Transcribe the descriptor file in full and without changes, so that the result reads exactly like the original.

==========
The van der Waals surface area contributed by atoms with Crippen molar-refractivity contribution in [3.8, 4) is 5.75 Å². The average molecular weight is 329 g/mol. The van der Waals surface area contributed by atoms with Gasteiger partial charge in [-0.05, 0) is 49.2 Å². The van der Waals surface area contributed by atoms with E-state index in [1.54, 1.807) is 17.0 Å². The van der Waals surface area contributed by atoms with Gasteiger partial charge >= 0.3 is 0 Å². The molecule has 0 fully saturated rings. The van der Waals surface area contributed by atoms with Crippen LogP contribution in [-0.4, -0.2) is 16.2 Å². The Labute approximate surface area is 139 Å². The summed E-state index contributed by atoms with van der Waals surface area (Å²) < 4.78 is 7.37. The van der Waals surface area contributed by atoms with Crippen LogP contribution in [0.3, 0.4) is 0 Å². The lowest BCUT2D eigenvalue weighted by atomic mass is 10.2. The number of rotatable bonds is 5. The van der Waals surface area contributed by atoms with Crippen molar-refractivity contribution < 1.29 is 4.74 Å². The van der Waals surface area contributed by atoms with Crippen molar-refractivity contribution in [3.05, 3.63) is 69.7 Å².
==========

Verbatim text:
The van der Waals surface area contributed by atoms with Crippen molar-refractivity contribution in [3.8, 4) is 5.75 Å². The average molecular weight is 329 g/mol. The van der Waals surface area contributed by atoms with Gasteiger partial charge in [-0.05, 0) is 49.2 Å². The van der Waals surface area contributed by atoms with E-state index in [1.54, 1.807) is 17.0 Å². The van der Waals surface area contributed by atoms with Gasteiger partial charge >= 0.3 is 0 Å². The molecule has 0 fully saturated rings. The van der Waals surface area contributed by atoms with Crippen LogP contribution in [-0.4, -0.2) is 16.2 Å². The Labute approximate surface area is 139 Å². The summed E-state index contributed by atoms with van der Waals surface area (Å²) < 4.78 is 7.37. The van der Waals surface area contributed by atoms with Crippen LogP contribution in [0.3, 0.4) is 0 Å². The lowest BCUT2D eigenvalue weighted by atomic mass is 10.2. The number of rotatable bonds is 5. The van der Waals surface area contributed by atoms with Crippen molar-refractivity contribution < 1.29 is 4.74 Å². The van der Waals surface area contributed by atoms with Crippen molar-refractivity contribution in [3.05, 3.63) is 69.7 Å².